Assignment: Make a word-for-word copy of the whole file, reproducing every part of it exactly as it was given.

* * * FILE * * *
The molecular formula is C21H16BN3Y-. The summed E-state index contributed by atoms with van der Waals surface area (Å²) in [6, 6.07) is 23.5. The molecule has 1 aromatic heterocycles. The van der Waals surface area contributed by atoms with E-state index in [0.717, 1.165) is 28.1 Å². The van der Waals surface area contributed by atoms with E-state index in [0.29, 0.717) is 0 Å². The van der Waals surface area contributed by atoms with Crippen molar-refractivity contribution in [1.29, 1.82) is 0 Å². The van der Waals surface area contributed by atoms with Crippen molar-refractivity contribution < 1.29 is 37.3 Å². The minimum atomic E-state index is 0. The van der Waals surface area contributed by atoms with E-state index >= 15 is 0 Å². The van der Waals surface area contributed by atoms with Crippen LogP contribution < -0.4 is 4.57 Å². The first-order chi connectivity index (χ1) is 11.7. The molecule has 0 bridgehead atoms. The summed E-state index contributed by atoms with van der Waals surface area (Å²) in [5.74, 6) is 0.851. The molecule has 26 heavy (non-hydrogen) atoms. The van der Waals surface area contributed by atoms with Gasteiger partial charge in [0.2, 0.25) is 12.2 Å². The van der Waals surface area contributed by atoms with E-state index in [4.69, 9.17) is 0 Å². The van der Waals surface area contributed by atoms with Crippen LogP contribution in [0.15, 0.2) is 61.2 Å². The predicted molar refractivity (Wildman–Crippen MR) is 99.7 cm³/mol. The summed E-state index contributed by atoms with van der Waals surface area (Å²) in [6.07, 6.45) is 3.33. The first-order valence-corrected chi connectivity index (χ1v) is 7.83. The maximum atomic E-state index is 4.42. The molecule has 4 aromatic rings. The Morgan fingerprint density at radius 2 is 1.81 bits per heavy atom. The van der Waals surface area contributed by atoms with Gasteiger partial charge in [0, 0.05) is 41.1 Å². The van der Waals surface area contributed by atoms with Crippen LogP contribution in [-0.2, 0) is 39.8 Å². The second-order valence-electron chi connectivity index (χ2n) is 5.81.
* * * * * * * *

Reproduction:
The molecular formula is C21H16BN3Y-. The summed E-state index contributed by atoms with van der Waals surface area (Å²) in [6, 6.07) is 23.5. The molecule has 1 aromatic heterocycles. The van der Waals surface area contributed by atoms with E-state index in [0.717, 1.165) is 28.1 Å². The van der Waals surface area contributed by atoms with E-state index in [0.29, 0.717) is 0 Å². The van der Waals surface area contributed by atoms with Crippen molar-refractivity contribution in [1.29, 1.82) is 0 Å². The van der Waals surface area contributed by atoms with Crippen molar-refractivity contribution < 1.29 is 37.3 Å². The minimum atomic E-state index is 0. The van der Waals surface area contributed by atoms with E-state index >= 15 is 0 Å². The van der Waals surface area contributed by atoms with Crippen LogP contribution < -0.4 is 4.57 Å². The first-order chi connectivity index (χ1) is 11.7. The molecule has 0 bridgehead atoms. The summed E-state index contributed by atoms with van der Waals surface area (Å²) in [5.74, 6) is 0.851. The molecule has 26 heavy (non-hydrogen) atoms. The van der Waals surface area contributed by atoms with Gasteiger partial charge in [0.2, 0.25) is 12.2 Å². The van der Waals surface area contributed by atoms with E-state index in [4.69, 9.17) is 0 Å². The van der Waals surface area contributed by atoms with Crippen LogP contribution in [0.15, 0.2) is 61.2 Å². The predicted molar refractivity (Wildman–Crippen MR) is 99.7 cm³/mol. The summed E-state index contributed by atoms with van der Waals surface area (Å²) in [6.07, 6.45) is 3.33. The first-order valence-corrected chi connectivity index (χ1v) is 7.83. The maximum atomic E-state index is 4.42. The molecule has 4 aromatic rings. The Morgan fingerprint density at radius 2 is 1.81 bits per heavy atom. The van der Waals surface area contributed by atoms with Gasteiger partial charge in [0, 0.05) is 41.1 Å². The van der Waals surface area contributed by atoms with Crippen LogP contribution in [-0.2, 0) is 39.8 Å². The second-order valence-electron chi connectivity index (χ2n) is 5.81.